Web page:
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TXI, Holcim applying for new permits

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Citizens, environmental groups angered
JOEY DAUBEN
The Ellis County Press
MIDLOTHIAN - Texas Industries is applying for permits to burn tires in its cement kilns, angering many area residents and environmental groups. Also upsetting citizens is the fact Holcim is seeking a proposed amendment to its state air-quality permit.
Midlothian resident Sue Pope said Holcim has failed to live up to its commitment to the Texas Commission on Environmental Quality, county residents and 'downwinders' living in Dallas and Tarrant counties.

However, many of the southern Dallas County and western Ellis County residents moved to the area after some plants were already built.

TXI, Chaparral Steel, North Texas Cement and Holcim all make up an industrial strip along Highway 67 in Midlothian. Holcim, formerly Holnam, proposed expanding their plant in 1998, citing a new technology that they could both increase production while decreasing emissions.

However, citizens and local environmental groups at the time said the new methods weren't feasible and would actually result in emission increases. Holcim officials said they failed to meet some of the emission reduction targets, but blamed new state-mandated technology because of the failure. Katy Hubener, executive director for the Blue Skies Alliance, said emissions won't be reduced with the new permits, and instead would increase the chances of children becoming sick.

Toxic chemicals being emitted from many of the cement kilns have been known to cause cancer, asthma and other effects, according to Hubener and the Environmental Protection Agency.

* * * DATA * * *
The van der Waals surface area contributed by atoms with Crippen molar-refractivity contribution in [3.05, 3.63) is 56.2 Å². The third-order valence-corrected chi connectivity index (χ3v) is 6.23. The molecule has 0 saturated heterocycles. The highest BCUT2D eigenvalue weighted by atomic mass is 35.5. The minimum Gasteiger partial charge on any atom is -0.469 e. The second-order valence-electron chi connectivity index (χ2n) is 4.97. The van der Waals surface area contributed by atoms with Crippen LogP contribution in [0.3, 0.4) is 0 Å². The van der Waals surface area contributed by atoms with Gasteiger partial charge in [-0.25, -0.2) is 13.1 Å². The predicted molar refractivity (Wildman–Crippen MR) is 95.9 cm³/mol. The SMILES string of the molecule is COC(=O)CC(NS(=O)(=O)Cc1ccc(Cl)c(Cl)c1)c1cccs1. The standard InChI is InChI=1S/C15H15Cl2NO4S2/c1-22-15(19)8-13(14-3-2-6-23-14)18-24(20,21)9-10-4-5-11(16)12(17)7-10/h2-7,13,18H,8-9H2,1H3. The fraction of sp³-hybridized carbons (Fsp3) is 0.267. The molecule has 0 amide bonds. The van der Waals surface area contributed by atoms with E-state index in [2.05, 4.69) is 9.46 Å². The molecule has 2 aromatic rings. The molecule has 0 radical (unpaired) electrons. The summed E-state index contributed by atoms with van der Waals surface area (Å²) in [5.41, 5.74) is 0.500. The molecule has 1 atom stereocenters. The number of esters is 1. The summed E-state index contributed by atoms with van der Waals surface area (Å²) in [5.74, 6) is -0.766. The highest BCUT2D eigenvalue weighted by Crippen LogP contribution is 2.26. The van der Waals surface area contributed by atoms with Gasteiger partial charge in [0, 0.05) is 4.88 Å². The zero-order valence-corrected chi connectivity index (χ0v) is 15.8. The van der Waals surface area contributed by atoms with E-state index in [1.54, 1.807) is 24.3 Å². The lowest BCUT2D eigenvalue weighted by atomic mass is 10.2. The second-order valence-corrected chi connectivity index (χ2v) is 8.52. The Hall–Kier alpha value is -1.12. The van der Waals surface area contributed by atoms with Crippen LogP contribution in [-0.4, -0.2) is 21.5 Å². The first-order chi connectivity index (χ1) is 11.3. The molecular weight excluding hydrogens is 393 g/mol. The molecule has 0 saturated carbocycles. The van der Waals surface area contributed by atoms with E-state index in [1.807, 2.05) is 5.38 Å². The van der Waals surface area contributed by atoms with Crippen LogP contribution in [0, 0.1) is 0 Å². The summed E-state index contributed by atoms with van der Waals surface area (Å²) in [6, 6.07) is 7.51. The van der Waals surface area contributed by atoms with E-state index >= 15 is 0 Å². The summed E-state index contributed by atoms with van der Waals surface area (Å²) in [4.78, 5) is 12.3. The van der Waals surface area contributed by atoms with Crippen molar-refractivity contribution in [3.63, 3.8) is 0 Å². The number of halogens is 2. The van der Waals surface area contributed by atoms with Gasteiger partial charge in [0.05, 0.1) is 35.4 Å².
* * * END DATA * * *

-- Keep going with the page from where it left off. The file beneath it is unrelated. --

Because it violated the agreement, the state slapped a $225,000 fine on the company, as well as a 545-day ultimatum to come into compliance.

Cement plant neighbor TXI is currently in the process of going through a testing program to allow for the burning of tires, according to spokesman Maurice Osborne, also an ex-mayor of Midlothian. 'We're not applying for, nor have we asked for [an] increase in emissions,' he said. 'We have been working to reduce emissions.'

According to an August agreement between the plant and TCEQ, TXI has an option to burn tires using the new technology, but must go before the state first. TCEQ representative Keri Rowland said TCEQ commissioners, who will meet Dec. 5 in Arlington with area residents to discuss the measure, must adopt the rule first.

TXI could get an added boost from the TCEQ though; former TXI lobbyist Ralph Marquez is one of the commissioners.


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